Others were busy with their own affairs.
These men in turbans are the heads of villages all talking about the problems of their towns…notice that their white outfits have been painted too.
Our guide explained that the women wearing veils over their faces are daughters in law. Best not to show their faces when mother-in-law says something…
At the end of the afternoon, the women and children sang us a welcome song…
We wanted to sing them something in return but what? Frere Jacques? Why would Americans sing in French?? For He’s a Jolly Good Fellow? Maybe too British and therefore unwelcome. We droned through Yankee Doodle Dandy…
Then on to the bustling streets of the pink city, Jaipur, where we saw vendors selling bolts of bright colored cloth for saris. Below is a wedding party deciding on the wedding sari. It is said that all the women must agree on the final choice.

Sewing a sari right out on the sidewalk

Next we enjoyed visiting Kanota Castle where The Best Exotic Marigold Hotel was filmed, though we’re not ready to retire there…

One of the reasons we chose this itinerary was to have an opportunity to see a Royal Bengal tiger in Rathambore National Park. And honestly, some of our friends familiar with the park were quite discouraging about our chances.

After the worst bumpy dirty jeep ride for three hours the first afternoon, where we saw no sign of a tiger other than some old poop, we got discouraged too. We decided to give it one more try on the early morning ride. Our guide explained that deer and monkeys work together to spot the tigers and warn the other animals in the forest that they are approaching. So listening for calls of distress from the monkeys is how the guides decide where to drive and wait. So glad we went as we saw this lady tiger and her sister not ten yards from the jeep. They are truly stunning animals.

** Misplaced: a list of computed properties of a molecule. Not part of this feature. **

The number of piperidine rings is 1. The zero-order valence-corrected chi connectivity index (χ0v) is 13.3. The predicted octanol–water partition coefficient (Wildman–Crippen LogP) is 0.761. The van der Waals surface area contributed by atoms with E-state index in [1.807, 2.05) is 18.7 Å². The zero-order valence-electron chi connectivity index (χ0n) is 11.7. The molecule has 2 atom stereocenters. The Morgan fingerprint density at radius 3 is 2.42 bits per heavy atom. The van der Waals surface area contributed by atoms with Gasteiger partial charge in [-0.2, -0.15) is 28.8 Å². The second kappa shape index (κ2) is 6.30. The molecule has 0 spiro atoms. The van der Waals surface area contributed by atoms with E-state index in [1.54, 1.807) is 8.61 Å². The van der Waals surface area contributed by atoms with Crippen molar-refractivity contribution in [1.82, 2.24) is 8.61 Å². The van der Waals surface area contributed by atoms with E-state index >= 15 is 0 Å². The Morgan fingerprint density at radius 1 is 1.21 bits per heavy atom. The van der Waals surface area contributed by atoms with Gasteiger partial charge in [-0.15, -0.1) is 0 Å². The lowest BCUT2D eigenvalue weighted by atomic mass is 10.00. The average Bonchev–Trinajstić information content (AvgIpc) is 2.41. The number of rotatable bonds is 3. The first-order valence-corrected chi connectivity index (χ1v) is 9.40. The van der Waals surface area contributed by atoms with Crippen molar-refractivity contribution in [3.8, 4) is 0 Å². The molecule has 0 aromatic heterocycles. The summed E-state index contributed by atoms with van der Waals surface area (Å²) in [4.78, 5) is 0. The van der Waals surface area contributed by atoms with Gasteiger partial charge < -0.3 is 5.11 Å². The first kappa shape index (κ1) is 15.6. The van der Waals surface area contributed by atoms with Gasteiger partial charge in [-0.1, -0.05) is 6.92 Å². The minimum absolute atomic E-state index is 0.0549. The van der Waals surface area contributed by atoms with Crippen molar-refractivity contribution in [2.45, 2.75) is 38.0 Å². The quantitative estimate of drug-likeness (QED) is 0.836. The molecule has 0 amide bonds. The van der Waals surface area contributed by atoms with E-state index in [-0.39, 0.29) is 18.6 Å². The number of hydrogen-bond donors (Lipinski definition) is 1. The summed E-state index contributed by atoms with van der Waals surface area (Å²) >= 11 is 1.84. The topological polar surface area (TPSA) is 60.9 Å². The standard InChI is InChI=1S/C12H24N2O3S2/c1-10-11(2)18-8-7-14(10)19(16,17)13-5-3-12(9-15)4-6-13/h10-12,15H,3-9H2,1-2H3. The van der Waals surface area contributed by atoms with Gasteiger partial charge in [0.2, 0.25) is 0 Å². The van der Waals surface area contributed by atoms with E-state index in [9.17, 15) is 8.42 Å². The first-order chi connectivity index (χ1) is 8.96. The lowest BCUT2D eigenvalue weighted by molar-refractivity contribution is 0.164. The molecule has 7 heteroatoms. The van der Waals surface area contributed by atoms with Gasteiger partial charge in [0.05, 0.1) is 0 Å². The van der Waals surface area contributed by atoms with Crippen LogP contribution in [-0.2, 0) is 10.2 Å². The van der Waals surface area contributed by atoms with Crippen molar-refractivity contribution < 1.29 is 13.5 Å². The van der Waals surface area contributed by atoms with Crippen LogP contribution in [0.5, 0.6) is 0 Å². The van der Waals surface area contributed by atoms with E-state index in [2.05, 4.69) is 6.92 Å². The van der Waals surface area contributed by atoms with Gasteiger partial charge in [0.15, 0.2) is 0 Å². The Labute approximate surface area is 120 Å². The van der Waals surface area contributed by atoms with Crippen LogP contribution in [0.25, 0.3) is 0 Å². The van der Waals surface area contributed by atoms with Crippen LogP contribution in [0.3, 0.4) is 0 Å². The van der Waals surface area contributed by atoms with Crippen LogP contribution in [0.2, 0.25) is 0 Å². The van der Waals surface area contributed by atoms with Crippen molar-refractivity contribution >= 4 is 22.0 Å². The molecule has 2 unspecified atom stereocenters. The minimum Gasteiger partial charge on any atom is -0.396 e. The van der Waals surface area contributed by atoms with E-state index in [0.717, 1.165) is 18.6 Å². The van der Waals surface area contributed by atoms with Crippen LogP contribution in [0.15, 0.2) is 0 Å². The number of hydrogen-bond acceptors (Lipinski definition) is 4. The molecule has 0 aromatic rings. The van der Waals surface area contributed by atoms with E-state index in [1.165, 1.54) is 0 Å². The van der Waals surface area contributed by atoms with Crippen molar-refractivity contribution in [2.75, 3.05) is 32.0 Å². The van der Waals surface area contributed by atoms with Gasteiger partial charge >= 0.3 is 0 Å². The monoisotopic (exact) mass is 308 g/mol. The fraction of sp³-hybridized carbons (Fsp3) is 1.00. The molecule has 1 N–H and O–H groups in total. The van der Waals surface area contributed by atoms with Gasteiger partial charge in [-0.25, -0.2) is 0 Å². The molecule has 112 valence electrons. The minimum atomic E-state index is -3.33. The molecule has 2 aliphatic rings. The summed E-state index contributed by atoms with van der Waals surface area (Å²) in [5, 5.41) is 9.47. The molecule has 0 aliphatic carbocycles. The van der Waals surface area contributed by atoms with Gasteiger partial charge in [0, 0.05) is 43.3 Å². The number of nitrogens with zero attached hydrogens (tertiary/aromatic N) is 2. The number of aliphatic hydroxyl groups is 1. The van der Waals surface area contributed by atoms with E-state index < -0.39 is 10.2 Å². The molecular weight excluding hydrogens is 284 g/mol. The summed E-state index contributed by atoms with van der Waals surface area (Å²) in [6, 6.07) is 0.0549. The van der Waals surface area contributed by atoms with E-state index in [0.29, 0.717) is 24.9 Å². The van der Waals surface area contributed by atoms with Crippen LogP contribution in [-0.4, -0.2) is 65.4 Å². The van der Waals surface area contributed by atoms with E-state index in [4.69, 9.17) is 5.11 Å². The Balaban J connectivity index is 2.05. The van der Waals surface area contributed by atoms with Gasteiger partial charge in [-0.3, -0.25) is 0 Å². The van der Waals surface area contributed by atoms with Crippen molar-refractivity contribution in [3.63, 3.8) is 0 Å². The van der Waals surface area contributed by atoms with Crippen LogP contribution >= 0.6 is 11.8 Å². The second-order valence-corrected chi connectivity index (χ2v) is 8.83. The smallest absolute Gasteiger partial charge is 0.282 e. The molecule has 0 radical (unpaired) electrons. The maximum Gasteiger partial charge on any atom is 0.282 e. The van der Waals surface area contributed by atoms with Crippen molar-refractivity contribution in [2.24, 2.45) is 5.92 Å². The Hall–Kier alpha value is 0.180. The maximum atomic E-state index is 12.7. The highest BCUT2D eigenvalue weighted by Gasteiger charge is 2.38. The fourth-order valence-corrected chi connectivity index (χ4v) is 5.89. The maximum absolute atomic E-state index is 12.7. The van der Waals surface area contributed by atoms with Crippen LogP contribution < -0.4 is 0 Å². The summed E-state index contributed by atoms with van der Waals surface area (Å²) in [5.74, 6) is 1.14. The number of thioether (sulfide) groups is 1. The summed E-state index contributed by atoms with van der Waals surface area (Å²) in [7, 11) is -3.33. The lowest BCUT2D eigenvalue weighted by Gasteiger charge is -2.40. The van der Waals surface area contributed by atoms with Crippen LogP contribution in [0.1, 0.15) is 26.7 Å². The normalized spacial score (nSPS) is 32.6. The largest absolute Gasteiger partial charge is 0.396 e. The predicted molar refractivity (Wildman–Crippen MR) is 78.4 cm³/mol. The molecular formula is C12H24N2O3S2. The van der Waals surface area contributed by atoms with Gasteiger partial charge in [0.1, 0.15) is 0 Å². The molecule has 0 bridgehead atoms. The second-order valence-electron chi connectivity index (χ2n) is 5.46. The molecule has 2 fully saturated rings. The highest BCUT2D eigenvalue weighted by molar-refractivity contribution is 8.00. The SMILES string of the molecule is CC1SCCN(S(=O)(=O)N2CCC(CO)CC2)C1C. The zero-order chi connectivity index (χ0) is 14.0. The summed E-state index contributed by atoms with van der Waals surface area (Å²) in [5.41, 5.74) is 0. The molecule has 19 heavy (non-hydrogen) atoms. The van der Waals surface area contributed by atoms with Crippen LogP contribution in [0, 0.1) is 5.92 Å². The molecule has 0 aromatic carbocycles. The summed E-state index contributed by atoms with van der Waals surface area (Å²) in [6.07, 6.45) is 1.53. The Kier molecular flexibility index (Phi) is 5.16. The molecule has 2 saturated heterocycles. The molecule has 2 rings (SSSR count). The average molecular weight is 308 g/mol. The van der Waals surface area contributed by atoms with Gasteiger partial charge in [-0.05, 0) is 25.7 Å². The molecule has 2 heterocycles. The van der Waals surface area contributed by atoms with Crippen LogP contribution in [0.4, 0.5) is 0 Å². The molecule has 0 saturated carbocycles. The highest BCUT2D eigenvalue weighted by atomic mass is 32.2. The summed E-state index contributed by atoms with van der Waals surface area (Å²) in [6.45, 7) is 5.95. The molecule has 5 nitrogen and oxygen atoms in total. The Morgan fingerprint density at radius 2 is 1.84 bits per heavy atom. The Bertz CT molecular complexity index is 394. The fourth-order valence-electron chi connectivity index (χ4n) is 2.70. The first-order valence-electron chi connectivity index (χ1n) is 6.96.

Of course at our next stop, the Taj Mahal was beautiful, both evening and morning.

Finally, we drove back to Delhi and then flew to our last stop, Varanasi. The drive from the airport was difficult, as poverty was on full display.

Early the next morning, we walked with the pilgrims through the narrow streets of the town to the river. Many Hindu Indians long to end their days getting cremated at the Ganges River and having their ashes deposited there. But people also bathe in the river and do their laundry.

One of the most remarkable sights we saw was that of ten cremation fires burning on the banks of the river. The bodies, wrapped in bright colored cloths, were carried down the steps on stretchers, dipped into the river by their relatives, then left to dry, and finally placed on the fire with family in attendance. Out on the river, a fleet of primitive boats jammed with tourists watched the process. We were grateful that our guide was sensitive to the feelings of the mourners, and encouraged us not to photograph the process.

Every night, there is a big celebration where the people put the Ganges River to bed.
photo by John